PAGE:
I arrived in Tenali about a week ago. It's a town in the state of Andhra Pradesh with a population of about 100,000 known for its many institutes of higher learning as well as its many canals. The latter has made the town known widely across the state as "Andhra Paris," which is obviously misleading for many reasons—namely that it is a town in India with a population of 100,000. The structures on any one street vary so widely from place to place that it's hard for somebody from New York to believe. This street alone contains many nice houses with complete marble interiors, an empty grass-strewn lot with 2 palm thatch huts and no source of plumbing, and a lean-to with several buffalos tied to wooden stakes underneath. This is all within 100 yards.
My grandmother's house was built 40 years ago before my mother was 20 years old. Prior to that they lived in a palm thatch hut with two rooms that was very common at that time. The roofs needed to be replaced every ten years by specialists who knew how to layer and build the roofs with the dried leaves. That shit sounds completely insane and awesome to me. Anyway, my mother moved to New York to hang with my pops (who'd been there since 1978) and I've been intermittently visiting this place and seeing how it's changed since.
One of the constant changes are the various, often strange additions to the "tchotchke zone." Every house I've visited here has had several shelves somewhere dedicated to various small dolls, porcelain figurines, action figures, and even stuffed animals. I can't quite explain why or how these developed. My mother says a lack of availability of foreign art objects combined with a value for anything “different” explains the phenomenon of the tchotchke zone, often called a “showcase” here. I'll take her word for it. I decided to investigate some of items I've found here and get some feedback from my grandmother.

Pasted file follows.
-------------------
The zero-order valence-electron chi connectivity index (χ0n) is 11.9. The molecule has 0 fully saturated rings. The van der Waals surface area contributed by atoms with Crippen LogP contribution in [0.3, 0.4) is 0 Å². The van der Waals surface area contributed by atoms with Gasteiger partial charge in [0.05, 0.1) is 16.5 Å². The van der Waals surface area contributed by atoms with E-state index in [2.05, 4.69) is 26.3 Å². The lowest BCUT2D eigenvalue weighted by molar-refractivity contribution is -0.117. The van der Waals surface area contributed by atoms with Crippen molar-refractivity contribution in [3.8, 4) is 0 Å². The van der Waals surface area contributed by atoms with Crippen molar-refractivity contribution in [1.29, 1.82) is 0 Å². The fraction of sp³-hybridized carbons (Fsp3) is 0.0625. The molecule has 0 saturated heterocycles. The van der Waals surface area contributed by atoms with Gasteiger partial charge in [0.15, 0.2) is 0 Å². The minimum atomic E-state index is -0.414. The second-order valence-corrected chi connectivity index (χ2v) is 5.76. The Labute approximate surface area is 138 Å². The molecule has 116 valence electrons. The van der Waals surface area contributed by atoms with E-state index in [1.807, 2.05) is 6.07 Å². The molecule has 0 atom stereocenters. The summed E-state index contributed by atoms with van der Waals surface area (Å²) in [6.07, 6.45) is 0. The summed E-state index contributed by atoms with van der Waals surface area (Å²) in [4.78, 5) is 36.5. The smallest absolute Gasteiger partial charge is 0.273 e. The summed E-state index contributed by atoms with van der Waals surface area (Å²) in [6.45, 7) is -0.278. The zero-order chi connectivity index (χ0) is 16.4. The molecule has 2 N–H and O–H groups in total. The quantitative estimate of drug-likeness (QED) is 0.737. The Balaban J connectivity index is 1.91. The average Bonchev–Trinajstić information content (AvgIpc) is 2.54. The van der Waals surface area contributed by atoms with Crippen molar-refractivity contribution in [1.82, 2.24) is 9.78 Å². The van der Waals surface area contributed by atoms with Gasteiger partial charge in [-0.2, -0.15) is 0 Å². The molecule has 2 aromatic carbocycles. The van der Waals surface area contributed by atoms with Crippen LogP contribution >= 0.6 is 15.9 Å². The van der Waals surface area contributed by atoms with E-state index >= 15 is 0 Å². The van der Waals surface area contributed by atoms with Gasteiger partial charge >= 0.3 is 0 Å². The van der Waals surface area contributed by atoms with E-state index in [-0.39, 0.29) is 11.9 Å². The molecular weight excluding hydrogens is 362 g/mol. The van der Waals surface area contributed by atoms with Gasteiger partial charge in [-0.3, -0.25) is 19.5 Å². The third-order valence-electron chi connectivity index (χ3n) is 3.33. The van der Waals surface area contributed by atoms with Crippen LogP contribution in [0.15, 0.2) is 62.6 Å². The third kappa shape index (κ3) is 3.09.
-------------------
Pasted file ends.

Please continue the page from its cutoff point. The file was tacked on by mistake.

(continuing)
These two are actually charming for their lack of resemblance to any actual living creatures, their bright colorss—and of course, their little bowtie and cape, respectively.
These have a racist look and feel about them reminiscent of similar figurines and logos with depictions of Native Americans on them back home. I'm going to assume they're at worst, racist, and at best, somewhat racist. My grandmother says they are from the village of Kondapalli in the Krishna district. They’re famous for woodworking sculptures and little colorful toys. I don’t know what to make of that.